Faber, Jerome Ernest, TM3c

Fallen
 
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Last Rank
Torpedoman 3rd Class
Last Primary NEC
TM-0000-Torpedoman's Mate
Last Rating/NEC Group
Torpedoman's Mate
Primary Unit
1944-1945, TM-0000, USS Longshaw (DD-559)
Service Years
1943 - 1945
TM-Torpedoman's Mate

 Last Photo   Personal Details 


Home State
New Jersey
New Jersey
Year of Birth
1925
 
This Military Service Page was created/owned by Sheila Rae Myers, HM3 to remember Faber, Jerome Ernest, TM3c.

If you knew or served with this Sailor and have additional information or photos to support this Page, please leave a message for the Page Administrator(s) HERE.
 
Casualty Info
Home Town
Not Specified
Last Address
3509 11th St NW
Washington, DC

Casualty Date
May 18, 1945
 
Cause
Hostile, Died
Reason
Artillery, Rocket, Mortar
Location
Pacific Ocean
Conflict
World War II
Location of Interment
Cedar Park Beth El Cemetery - Paramus, New Jersey
Wall/Plot Coordinates
Not Specified

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 Additional Information
Last Known Activity

On the morning of 18 May 1945, following a grueling four-day period of fire support, USS Longshaw (DD-559), en route to her patrol area, ran aground on a coral reef just south of Naha airfield, at 0719. Other attempts to free her failing, tug Arikara (ATF-98) arrived at 0945. At 1000, tug's skipper, Lieutenant John Aikin, and Radioman First Class James J Zikus, boarded to arrange recovery and communications. Towing commenced at 1100. At 1101, Japanese shore batteries opened up, hitting the water between Arikari and Longshaw. The stranded destroyer attempted to fight back as best she could; but, as she opened fire, her bow was completely blown off by a hit in the forward magazine. When efforts to save her appeared hopeless, the order "Abandon Ship" was relayed by word of mouth from the bridge. At 1105, all hands on the bridge were killed, injured, or stunned; the Longshaw's skipper, Lieutenant Commander Clarence William Becker, was reportedly there, mortally wounded, along with Radioman Zikus of the Ariaka. At 1115, the abandon ship order reached the aft fire room and engine room. About 1200, LCI(L)-356 came alongside to remove all wounded. The ship was burning, shells were exploding in their magazines, and the decks were hot enough to cause burns; many in the rescue party were awarded medals. The casualties included 86 dead or missing, including the skipper. (The missing were later declared dead.) In addition to the dead and missing, 95 crew members were wounded, and 113 crew members survived the sinking.
 
TM3 Faber was killed in action.
   
Comments/Citation

Service number: 7111865

The information contained in this profile was compiled from various internet sources.
   
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World War II/Asiatic-Pacific Theater/Okinawa Gunto Operation
Start Year
1945
End Year
1945

Description
The Battle of Okinawa, codenamed Operation Iceberg. was fought on the Ryukyu Islands of Okinawa and was the largest amphibious assault in the Pacific War of World War II. The 82-day-long battle lasted from early April until mid-June 1945. After a long campaign of island hopping, the Allies were approaching Japan, and planned to use Okinawa, a large island only 340 mi (550 km) away from mainland Japan, as a base for air operations on the planned invasion of Japanese mainland (coded Operation Downfall). Four divisions of the U.S. 10th Army (the 7th, 27th, 77th, and 96th) and two Marine Divisions (the 1st and 6th) fought on the island. Their invasion was supported by naval, amphibious, and tactical air forces.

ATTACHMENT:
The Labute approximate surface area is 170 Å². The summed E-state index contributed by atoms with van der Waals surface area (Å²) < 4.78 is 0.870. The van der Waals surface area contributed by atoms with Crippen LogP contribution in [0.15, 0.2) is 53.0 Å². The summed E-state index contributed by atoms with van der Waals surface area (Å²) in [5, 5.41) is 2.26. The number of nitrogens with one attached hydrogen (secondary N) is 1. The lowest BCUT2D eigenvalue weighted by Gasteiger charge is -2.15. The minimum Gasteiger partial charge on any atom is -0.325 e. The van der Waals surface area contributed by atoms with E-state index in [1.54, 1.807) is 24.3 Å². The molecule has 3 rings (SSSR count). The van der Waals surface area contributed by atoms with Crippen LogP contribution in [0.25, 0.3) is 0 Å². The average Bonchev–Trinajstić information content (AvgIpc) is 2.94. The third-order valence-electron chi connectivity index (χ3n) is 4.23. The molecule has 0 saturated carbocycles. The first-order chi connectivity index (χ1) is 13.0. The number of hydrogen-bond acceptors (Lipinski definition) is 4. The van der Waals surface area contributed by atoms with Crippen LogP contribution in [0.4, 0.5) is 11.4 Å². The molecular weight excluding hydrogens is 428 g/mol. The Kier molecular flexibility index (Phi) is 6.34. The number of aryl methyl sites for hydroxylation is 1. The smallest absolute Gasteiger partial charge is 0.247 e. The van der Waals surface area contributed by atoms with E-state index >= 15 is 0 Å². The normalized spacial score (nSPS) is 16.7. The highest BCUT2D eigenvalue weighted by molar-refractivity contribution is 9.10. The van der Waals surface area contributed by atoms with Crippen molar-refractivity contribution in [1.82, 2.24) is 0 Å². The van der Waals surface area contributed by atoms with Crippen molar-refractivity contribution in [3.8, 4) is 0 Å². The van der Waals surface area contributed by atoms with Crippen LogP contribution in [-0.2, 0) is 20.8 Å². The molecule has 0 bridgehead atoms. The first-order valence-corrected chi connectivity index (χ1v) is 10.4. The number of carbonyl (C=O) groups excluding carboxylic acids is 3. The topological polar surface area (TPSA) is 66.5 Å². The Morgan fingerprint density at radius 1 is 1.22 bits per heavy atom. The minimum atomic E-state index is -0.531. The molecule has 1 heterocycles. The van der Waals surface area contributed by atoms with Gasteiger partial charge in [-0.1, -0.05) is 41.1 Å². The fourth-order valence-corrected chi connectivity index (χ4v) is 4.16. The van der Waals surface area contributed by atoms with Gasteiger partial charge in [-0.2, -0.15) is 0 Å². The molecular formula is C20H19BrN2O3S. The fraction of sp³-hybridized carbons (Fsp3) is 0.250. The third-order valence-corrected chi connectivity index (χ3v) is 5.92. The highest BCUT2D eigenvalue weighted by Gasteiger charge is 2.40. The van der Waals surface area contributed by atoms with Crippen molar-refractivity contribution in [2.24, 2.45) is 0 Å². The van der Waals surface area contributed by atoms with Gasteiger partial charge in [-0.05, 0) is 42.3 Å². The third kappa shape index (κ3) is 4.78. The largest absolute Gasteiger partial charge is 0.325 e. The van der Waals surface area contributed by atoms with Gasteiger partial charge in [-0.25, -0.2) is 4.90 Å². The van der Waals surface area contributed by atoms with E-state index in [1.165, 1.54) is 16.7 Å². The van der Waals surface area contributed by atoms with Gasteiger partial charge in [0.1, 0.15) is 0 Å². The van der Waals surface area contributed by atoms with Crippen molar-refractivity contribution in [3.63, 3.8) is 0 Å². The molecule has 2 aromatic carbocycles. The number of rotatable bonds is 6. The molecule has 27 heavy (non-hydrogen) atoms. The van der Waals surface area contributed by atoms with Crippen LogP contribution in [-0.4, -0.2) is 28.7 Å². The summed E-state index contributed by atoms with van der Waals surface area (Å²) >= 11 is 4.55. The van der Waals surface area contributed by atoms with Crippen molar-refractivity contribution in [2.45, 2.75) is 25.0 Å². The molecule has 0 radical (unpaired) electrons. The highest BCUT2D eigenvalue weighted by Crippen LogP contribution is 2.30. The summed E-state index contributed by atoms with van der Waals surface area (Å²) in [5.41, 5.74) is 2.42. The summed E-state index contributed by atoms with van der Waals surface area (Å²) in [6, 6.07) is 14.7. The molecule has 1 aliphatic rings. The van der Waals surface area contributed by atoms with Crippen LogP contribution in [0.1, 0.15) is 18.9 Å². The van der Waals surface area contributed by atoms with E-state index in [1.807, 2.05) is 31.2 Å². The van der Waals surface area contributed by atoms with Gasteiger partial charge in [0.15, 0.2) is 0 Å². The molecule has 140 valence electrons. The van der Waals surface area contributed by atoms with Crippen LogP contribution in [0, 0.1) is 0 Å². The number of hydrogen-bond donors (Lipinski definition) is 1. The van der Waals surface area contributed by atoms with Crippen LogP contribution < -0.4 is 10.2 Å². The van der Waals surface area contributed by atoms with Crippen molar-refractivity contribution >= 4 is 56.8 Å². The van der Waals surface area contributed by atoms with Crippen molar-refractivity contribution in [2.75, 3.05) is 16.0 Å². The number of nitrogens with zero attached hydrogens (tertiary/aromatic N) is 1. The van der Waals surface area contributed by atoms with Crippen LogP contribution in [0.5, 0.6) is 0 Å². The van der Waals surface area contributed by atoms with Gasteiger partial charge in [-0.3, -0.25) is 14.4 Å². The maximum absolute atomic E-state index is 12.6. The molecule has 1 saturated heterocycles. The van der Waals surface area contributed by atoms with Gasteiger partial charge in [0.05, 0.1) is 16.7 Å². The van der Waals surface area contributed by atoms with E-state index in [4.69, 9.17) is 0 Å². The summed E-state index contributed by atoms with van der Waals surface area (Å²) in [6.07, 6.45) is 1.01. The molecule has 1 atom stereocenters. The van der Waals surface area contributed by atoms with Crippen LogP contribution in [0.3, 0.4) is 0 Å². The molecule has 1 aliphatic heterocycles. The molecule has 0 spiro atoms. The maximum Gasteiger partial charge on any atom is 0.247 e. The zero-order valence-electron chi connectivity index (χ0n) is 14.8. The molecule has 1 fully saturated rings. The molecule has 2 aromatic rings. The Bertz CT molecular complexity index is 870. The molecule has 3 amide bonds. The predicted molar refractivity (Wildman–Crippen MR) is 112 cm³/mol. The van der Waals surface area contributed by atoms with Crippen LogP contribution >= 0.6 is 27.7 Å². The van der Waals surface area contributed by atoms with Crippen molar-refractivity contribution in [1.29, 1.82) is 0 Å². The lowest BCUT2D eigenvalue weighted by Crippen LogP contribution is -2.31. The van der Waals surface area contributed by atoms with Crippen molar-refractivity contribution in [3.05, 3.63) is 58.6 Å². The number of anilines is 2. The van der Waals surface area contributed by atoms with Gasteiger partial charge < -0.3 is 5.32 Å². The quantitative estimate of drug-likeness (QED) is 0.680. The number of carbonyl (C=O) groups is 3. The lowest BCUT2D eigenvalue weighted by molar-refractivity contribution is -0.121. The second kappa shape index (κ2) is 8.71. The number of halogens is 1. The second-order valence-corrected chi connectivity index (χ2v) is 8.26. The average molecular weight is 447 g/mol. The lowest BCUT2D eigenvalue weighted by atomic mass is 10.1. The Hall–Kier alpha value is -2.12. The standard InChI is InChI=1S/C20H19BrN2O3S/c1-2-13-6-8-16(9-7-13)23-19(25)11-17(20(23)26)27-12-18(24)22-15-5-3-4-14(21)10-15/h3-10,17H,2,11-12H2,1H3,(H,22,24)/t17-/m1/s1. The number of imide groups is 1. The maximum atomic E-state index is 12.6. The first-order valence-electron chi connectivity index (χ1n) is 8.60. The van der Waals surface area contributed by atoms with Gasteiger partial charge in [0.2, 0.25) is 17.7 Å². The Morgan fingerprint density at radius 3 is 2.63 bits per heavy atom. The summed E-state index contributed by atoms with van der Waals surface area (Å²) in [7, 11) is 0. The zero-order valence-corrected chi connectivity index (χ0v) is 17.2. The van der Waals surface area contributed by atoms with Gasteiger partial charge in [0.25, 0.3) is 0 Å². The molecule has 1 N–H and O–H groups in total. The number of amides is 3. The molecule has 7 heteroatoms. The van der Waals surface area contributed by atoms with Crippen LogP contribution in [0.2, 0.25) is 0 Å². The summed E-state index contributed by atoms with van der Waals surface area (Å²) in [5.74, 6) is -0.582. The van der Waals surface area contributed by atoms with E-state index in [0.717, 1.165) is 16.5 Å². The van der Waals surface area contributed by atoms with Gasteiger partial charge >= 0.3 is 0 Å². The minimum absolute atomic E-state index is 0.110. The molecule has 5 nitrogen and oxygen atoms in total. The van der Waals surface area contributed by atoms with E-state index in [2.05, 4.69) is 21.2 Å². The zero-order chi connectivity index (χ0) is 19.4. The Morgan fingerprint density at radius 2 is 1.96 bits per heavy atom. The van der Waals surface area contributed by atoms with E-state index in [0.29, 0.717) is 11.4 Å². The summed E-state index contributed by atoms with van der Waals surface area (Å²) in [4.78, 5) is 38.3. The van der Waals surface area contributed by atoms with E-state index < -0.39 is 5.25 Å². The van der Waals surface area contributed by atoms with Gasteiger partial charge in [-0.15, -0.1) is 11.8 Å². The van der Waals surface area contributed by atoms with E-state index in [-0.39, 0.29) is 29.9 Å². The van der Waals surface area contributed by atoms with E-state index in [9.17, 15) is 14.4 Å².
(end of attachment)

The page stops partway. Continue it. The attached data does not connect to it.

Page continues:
The battle has been referred to as the "typhoon of steel" in English, and tetsu no ame ("rain of steel") or ("violent wind of steel") in Japanese. The nicknames refer to the ferocity of the fighting, the intensity of kamikaze attacks from the Japanese defenders, and to the sheer numbers of Allied ships and armored vehicles that assaulted the island. The battle resulted in the highest number of casualties in the Pacific Theater during World War II. Based on Okinawan government sources, mainland Japan lost 77,166 soldiers, who were either killed or committed suicide, and the Allies suffered 14,009 deaths (with an estimated total of more than 65,000 casualties of all kinds). Simultaneously, 42,000–150,000 local civilians were killed or committed suicide, a significant proportion of the local population. The atomic bombings of Hiroshima and Nagasaki together with the Soviet invasion of Manchuria caused Japan to surrender less than two months after the end of the fighting on Okinawa.
   
My Participation in This Battle or Operation
From Year
1945
To Year
1945
 
Last Updated:
Feb 17, 2019
   
Personal Memories
   
My Photos From This Battle or Operation
No Available Photos

  784 Also There at This Battle:
  • Abbott, Earl James, Cox, (1943-1946)
  • Adams, Richard W, PO2, (1943-1947)
  • Albanesi, Thomas, PO1, (1943-1946)
  • Bagby, Henry Lawton, CAPT, (1941-1970)
  • Baker, Cecil, Cox, (1941-1946)
  • Baldwin, Robert B., VADM, (1941-1980)
  • Barr, John Andrew, PO3, (1943-1946)
  • Baylor, Warner, LCDR, (1942-1963)
  • Beam, Joe, MCPO, (1941-2004)
  • Bell, Lloyd, PO3, (1942-1948)
  • Bibb, James, PO2, (1942-1945)
  • Breaux, Calvin, SN, (1944-1946)
  • Brennan, James, PO3, (1942-1946)
  • Brewster, Donald, PO3, (1943-1946)
  • Brooks, Cecil, S1c, (1944-1946)
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